5 Ways to Prioritize Bike Parking

July 22, 2015

How to make your facility friendly to bicyclists.

On a scale of 1 to 10, how welcoming are your parking options for bicyclists?

If you’re not a cycling enthusiast, you may not think twice about the type, location, or security of your bike racks. But riders will be alienated if it’s clear that no thought or effort was put into bike parking, leaving your racks empty and neglected. Use these five tips to turn your facility into a bike-friendly destination.

1) Find Your Biking Champions
Invite your company’s bicyclists to a brainstorming session and ask them about their riding habits. Look for any barriers that make them hesitant to bring their bikes to work. If you try to implement features without their support, you could end up wasting money on equipment that will go unused because it doesn’t meet their needs, notes Brad Spillman, Senior Facilities Manager with ACT.

ACT Passes the Test for Bike Accommodations

The testing organization offers outdoor racks, a wellness center with showers, and organized events to make its campus friendly to bikers.


2) Investigate Rack Options
Just as you wouldn’t be cavalier about paving your parking lot, give due consideration to which styles of bike storage will be the most effective.

“Bicyclists hate old-style ‘wheel bender’ racks, the ones where you wedge the wheel between the bars and can’t use a U-lock,” explains Bri Whitcraft, Director of Marketing with Dero, a supplier of bike parking solutions. “They may be common, but they damage bikes and make it easy for thieves to steal everything except the front wheel.”

Choose racks that allow bikes to be locked at both the wheel and frame, recommends Amelia Neptune, Manager for the Bicycle Friendly Business & University program with the American League of Bicyclists. They should also be constructed of materials that won’t easily corrode or dent and include a secure anchor that can support the weight of the bikes, withstand heavy winds, and foil vandalism, she adds.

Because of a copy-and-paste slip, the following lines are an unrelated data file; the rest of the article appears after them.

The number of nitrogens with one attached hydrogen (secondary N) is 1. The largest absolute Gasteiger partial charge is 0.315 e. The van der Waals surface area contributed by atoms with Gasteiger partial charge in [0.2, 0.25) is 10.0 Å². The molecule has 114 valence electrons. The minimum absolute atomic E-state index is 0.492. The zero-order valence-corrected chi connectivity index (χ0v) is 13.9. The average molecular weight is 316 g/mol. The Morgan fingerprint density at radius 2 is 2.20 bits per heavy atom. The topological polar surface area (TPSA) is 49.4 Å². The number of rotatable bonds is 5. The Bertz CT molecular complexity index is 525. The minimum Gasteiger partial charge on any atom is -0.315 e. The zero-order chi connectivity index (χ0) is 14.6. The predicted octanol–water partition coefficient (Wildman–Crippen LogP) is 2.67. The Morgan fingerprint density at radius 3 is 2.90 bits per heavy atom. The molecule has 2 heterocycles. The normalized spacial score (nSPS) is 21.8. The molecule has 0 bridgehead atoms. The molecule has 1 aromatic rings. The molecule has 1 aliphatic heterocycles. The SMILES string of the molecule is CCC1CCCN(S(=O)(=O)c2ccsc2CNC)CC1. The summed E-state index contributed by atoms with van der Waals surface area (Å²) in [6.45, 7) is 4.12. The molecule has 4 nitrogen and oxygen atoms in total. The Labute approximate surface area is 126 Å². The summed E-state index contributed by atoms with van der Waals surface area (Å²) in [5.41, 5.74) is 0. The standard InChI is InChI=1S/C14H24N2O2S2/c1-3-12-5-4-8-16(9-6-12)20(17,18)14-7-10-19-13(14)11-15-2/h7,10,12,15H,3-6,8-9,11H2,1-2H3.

3) Consider Lockers and Bike Rooms
Open racks should only be used for temporary parking (less than two hours) – think a public library, eatery, or retail store. If you want your employees to commute to work, however, their bikes shouldn’t be exposed for eight hours.

Lockers are a simple crate structure that secures bikes and can be located within your building or outside, explains Richard Hartger, Founder and President of the manufacturer CycleSafe. While they carry a higher upfront cost, they minimize thefts and have the added benefit of keeping bikes shaded and dry.

“Bike rooms are also becoming popular in parking garages or underutilized facility spaces,” notes Susan Hartger, Vice President for CycleSafe. “These can include vertical bike parking or high density racks for space efficiency.”

4) Select the Right Location
Parking convenience is just as essential for bicyclists as it is for those who drive, says Neptune. Install racks or lockers near your building’s main entrance or the one used by employees. You can also convert a parking spot – one stall can usually fit 10-12 bikes.

“If the bike racks are difficult to use or hard to get to, it will deter people,” stresses Siri Preston, Sales Representative with Dero. “Finding usable space may mean having multiple locations for your bike racks rather than a centralized hub.”

For campus settings, consider putting in bike lanes on the streets, recommends Sandy Stewart, Wellness Manager for ACT. This signals to cyclists that your property welcomes bikes and prioritizes their safety by keeping motorists separate.

5) Collaborate with Your HR Ally
Because wellness amenities have a direct impact on employee retention, recruiting, insurance premiums, and absenteeism, seek out a colleague in the HR department. Two heads are better than one when trying to deliver the best biking environment for workers.

“You can’t just have great parking,” Neptune emphasizes. “You can have racks physically in place but that’s not enough to encourage people. You need to offer classes, group events, and incentives to sustain a bike-friendly workplace.”

Jennie Morton [email protected] is senior editor of BUILDINGS.

About the Author

Jennie Morton

A former BUILDINGS editor, Jennie Morton is a freelance writer specializing in commercial architecture, IoT and proptech.

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